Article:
Francis Xavier was born at the family castle of Xavier of Basque nobility. His father was Minister of Finance to King John III of Navarre. The family castle is today in possession of the Jesuit order.
In 1525 he went to Paris to study. In 1529 another student, also a Basque, was assigned to room with him. Ignatius Loyola, a former soldier, had undergone a profound religious conversion and was gathering a group of men who shared his ideals. In 1529, Francis was awarded his Master’s degree and went on to teach philosophy at the University of Paris.
In 1534 he and several other young men made vows of poverty, chastity and obedience. He started his studies in theology that same year and was ordained on 24 June 1537. Pope Paul III approved the formation of the order of the Society of Jesus in 1540 and in that same year Ignatius chose Francis as the first Jesuit missionary to the Portuguese East Indies. He left Lisbon with full powers of a Nuncio, together with letters recommending him to the Eastern princes, disembarking in the Portuguese colony of Goa in 1542.
In Goa he catechized adults, educated and catechized children, gathering them by ringing a bell in the streets and visited hospitals and prisons. He ministered to the sick and the children, travelling to Cape Cormorin, on the southeastern coast, to minister to the simple poor pearl fishers, the Parayas. He baptised so many that some nights he could not raise his arm, he was so fatigued. At Travencore, he founded 45 churches in various villages.
He discovered that though some had been baptized many years earlier, they had been never adequately taught their faith or been given pastoral care – in effect they had been ignored and left to fend for themselves spiritually. He was also appalled and embarrassed by the behaviour of the Portuguese there – many of them adventurers fleeing arrest or mistakes in their lives. Some came to Goa to make money at whatever cost to the local people or to exploit conditions they found there.
Father Xavier travelled tirelessly from village to village, teaching the faith and administering to their physical needs. He travelled from Goa to India, Malacca in Malaya and the Philippines, his evident goodness overcoming any difficulties of communication. He had enormous numbers of conversions, baptizing 10,000 Macuans in the last months of 1544.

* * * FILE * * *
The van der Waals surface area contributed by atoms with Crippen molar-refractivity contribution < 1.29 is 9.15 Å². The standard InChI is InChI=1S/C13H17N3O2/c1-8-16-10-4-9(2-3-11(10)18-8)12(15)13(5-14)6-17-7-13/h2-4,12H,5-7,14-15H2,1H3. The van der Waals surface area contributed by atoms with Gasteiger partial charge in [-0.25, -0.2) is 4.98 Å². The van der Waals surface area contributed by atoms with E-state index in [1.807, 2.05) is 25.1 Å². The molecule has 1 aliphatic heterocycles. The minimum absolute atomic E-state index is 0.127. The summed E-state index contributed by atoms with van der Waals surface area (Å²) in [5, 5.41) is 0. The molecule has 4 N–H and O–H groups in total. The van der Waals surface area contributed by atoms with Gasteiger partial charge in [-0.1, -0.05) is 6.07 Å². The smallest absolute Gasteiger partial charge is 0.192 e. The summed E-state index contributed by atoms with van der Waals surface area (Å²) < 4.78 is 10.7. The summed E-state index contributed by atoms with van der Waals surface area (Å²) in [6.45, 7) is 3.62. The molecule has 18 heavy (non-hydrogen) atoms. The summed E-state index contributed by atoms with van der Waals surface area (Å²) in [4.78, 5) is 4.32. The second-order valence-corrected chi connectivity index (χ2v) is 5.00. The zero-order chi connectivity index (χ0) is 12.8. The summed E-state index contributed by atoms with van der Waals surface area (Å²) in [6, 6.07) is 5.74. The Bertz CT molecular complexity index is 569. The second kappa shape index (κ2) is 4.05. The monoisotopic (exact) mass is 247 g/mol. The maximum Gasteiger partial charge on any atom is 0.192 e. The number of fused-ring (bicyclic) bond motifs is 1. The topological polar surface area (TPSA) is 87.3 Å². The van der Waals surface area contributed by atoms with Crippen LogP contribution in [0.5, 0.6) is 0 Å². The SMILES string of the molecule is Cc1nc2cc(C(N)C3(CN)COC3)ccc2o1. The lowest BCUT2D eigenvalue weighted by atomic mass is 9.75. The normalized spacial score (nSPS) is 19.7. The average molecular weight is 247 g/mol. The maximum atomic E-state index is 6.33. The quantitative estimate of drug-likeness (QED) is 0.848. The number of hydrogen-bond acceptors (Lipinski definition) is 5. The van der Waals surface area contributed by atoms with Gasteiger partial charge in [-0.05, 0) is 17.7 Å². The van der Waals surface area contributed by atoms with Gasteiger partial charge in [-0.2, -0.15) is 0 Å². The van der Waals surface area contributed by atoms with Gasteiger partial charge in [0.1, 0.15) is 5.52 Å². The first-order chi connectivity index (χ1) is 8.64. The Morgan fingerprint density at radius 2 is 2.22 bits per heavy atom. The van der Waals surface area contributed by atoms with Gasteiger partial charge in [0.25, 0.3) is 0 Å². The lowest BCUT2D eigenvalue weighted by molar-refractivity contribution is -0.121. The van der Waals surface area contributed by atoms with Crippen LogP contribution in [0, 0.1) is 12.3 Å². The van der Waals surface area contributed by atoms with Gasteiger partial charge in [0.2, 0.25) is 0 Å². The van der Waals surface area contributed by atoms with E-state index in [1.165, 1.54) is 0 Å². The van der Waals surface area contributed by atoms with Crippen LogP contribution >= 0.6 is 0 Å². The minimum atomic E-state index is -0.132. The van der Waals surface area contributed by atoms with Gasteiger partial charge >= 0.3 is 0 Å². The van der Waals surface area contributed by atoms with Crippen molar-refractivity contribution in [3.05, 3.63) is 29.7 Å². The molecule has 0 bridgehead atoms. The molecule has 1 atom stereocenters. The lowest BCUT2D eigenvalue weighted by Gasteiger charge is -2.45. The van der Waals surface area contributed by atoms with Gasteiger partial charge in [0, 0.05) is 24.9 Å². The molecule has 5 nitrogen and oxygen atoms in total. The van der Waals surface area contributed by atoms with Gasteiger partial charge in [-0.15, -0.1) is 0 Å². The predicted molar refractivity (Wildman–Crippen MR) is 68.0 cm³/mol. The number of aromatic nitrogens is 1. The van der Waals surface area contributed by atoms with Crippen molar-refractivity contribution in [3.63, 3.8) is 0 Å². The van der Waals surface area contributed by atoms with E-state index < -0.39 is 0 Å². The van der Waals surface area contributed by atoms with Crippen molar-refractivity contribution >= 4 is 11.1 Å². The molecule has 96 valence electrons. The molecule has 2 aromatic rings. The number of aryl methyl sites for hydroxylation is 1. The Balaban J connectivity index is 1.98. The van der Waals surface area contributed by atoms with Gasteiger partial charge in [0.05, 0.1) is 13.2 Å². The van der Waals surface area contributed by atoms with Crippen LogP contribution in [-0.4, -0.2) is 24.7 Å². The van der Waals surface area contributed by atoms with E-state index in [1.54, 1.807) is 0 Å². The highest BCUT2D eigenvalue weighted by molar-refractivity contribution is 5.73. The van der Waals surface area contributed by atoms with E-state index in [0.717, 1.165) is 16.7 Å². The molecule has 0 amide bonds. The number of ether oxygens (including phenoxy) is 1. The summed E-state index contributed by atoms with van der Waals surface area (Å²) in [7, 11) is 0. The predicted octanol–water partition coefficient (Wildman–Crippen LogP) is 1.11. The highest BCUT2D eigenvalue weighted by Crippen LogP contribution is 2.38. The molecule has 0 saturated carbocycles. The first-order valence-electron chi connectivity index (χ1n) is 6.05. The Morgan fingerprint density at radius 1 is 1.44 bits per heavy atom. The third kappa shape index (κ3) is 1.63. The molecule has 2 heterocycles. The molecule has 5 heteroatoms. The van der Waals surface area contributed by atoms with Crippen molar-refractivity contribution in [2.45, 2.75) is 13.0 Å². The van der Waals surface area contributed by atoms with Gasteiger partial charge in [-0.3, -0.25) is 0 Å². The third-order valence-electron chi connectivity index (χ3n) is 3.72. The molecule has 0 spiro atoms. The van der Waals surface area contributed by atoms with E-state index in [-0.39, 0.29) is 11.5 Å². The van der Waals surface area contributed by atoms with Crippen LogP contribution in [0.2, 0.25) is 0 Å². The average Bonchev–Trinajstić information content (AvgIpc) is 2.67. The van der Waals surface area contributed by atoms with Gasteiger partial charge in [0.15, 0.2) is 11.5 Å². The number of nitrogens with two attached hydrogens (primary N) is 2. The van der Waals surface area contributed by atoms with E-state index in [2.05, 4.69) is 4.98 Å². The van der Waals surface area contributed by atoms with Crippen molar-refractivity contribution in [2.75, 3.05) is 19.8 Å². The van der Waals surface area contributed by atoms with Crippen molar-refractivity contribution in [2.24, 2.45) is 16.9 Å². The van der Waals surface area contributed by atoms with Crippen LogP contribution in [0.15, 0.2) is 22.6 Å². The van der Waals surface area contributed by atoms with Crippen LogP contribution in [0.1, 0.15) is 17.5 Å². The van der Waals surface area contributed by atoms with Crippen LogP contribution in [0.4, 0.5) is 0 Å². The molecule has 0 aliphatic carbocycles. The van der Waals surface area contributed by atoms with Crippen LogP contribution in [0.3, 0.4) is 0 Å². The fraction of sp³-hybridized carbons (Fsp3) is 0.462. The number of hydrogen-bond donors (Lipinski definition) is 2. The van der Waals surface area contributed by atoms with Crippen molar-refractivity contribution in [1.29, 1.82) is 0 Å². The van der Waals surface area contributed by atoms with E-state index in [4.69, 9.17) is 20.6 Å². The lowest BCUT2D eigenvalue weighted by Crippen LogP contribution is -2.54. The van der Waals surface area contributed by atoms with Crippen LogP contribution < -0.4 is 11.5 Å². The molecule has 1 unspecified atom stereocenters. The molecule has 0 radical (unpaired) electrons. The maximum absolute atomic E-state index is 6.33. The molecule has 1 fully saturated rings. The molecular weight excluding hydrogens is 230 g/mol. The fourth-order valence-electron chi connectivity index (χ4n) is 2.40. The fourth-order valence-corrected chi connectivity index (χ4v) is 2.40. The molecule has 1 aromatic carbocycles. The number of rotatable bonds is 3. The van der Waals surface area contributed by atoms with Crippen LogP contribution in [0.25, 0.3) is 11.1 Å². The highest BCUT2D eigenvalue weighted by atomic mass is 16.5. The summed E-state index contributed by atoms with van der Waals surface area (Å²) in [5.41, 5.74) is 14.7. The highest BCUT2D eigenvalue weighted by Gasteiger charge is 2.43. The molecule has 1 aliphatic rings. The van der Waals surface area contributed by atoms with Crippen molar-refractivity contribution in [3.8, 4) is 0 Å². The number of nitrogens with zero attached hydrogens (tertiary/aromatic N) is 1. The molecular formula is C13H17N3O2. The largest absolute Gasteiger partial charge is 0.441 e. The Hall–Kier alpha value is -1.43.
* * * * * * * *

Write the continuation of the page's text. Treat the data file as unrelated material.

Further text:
On the feast of the Assumption 1549, Father Xavier, with fellow Jesuit priests Cosme de Torres and Juan Fernandez, arrived in Kagoshima, Japan. In September of that year, Father Xavier visited the Daimyo of Kagoshima, asking permission to build a Catholic mission in Japan. The Daimyo agreed in the hope of creating a trade relationship with Europe. The Shogunate and imperial government initially supported the Catholic mission and missionaries, thinking they would reduce the influence of the Buddhist monks and help trade with Spain and Portugal. He taught himself the language and preached so eloquently and with such obvious goodness that those who came in contact with him retained the fervour of their conversion many years later. Father Xavier wrote to the Jesuit headquarters in Rome, describing the Japanese as a highly cultured people who, once intellectually convinced of the soundness of Catholic doctrine, would become fervent and devout Christians. They were concerned with the doctrinal logic of the faith, demanding intellectually rigorous answers to their queries and, once convinced, were capable of unwavering loyalty.
Farther de Torres too, described the intellectual rigour and curiosity of the Japanese in a letter in September 1551, saying “Those [Jesuits] who come to these regions must be very learned in order to answer the very deep and difficult questions which they [the citizens] ask from morning till night. They are very insistent in their questions. From the day on which Padre Maestre Francisco came into this city, which is now some five months or more ago, there has never been a day on which there were not priests and laymen here from morning until late at night in order to ask all kinds of questions.”
Father de Torres also wrote of his success in converting the Japanese in Yamaguchi: “When they [the Japanese Christian converts] once accepted the faith, there are, from what I have seen and heard, and from what I have experienced with them, no people in the world so tenacious. It seems to me that the majority of those who have become Christians, and of those there are many, are ready to endure any calamity for the love of God.”
They baptized many thousands of Japanese, working selflessly to assist the local population whose lives had been devastated by the constant warfare of the Sengoku period. Father de Torres gave up his inheritance to buy food for the starving people, regardless of their religion, whether they were Christian or Buddhist.
Father Xavier departed Japan in 1551, returning to Goa briefly with a view to going to China, where he had been petitioned to meet with the Chinese Emperor. He had evangelised successfully in Japan, Malaya, the Philippines, Borneo and India. However, he never reached China, dying of fever on Shanchuan Island.
He is considered the greatest missionary since St Paul, the Apostle. In 1927, Pope Pius XI published the decree “Apostolicorum in Missionibus” naming Francis Xavier and St Therese of Lisieux the patrons of all foreign missions. He is the patron saint of Navarre and the Day of Navarre in Spain is a massive celebration marking the anniversary of the death of St Francis. He is also the Patron of Australia, together with Our Lady Help of Christians and St Mary of the Cross.